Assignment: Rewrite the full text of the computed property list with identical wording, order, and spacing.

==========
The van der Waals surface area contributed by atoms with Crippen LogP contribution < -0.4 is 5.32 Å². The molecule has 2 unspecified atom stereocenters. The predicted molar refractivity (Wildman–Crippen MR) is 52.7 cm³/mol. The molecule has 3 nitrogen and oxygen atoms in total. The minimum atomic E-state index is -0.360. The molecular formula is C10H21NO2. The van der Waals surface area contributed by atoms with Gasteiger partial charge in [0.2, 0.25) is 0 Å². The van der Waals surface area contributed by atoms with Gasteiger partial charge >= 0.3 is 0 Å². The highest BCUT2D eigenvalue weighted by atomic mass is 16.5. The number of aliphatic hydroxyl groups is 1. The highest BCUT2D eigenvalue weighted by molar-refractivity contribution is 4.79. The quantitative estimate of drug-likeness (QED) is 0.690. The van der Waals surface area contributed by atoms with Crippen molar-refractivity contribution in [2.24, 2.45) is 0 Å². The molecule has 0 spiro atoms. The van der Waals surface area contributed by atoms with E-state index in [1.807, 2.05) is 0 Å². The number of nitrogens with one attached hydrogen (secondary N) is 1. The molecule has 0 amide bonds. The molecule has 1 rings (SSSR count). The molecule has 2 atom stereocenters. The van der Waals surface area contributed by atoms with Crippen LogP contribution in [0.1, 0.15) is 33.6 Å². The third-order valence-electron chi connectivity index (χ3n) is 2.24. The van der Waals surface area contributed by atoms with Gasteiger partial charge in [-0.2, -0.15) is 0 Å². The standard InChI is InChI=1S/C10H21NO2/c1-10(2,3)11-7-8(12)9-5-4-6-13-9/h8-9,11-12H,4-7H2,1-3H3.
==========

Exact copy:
The van der Waals surface area contributed by atoms with Crippen LogP contribution < -0.4 is 5.32 Å². The molecule has 2 unspecified atom stereocenters. The predicted molar refractivity (Wildman–Crippen MR) is 52.7 cm³/mol. The molecule has 3 nitrogen and oxygen atoms in total. The minimum atomic E-state index is -0.360. The molecular formula is C10H21NO2. The van der Waals surface area contributed by atoms with Gasteiger partial charge in [0.2, 0.25) is 0 Å². The van der Waals surface area contributed by atoms with Gasteiger partial charge >= 0.3 is 0 Å². The highest BCUT2D eigenvalue weighted by atomic mass is 16.5. The number of aliphatic hydroxyl groups is 1. The highest BCUT2D eigenvalue weighted by molar-refractivity contribution is 4.79. The quantitative estimate of drug-likeness (QED) is 0.690. The van der Waals surface area contributed by atoms with Crippen molar-refractivity contribution in [2.24, 2.45) is 0 Å². The molecule has 0 spiro atoms. The van der Waals surface area contributed by atoms with E-state index in [1.807, 2.05) is 0 Å². The number of nitrogens with one attached hydrogen (secondary N) is 1. The molecule has 0 amide bonds. The molecule has 1 rings (SSSR count). The molecule has 2 atom stereocenters. The van der Waals surface area contributed by atoms with Crippen LogP contribution in [0.1, 0.15) is 33.6 Å². The third-order valence-electron chi connectivity index (χ3n) is 2.24. The van der Waals surface area contributed by atoms with Gasteiger partial charge in [-0.2, -0.15) is 0 Å². The standard InChI is InChI=1S/C10H21NO2/c1-10(2,3)11-7-8(12)9-5-4-6-13-9/h8-9,11-12H,4-7H2,1-3H3.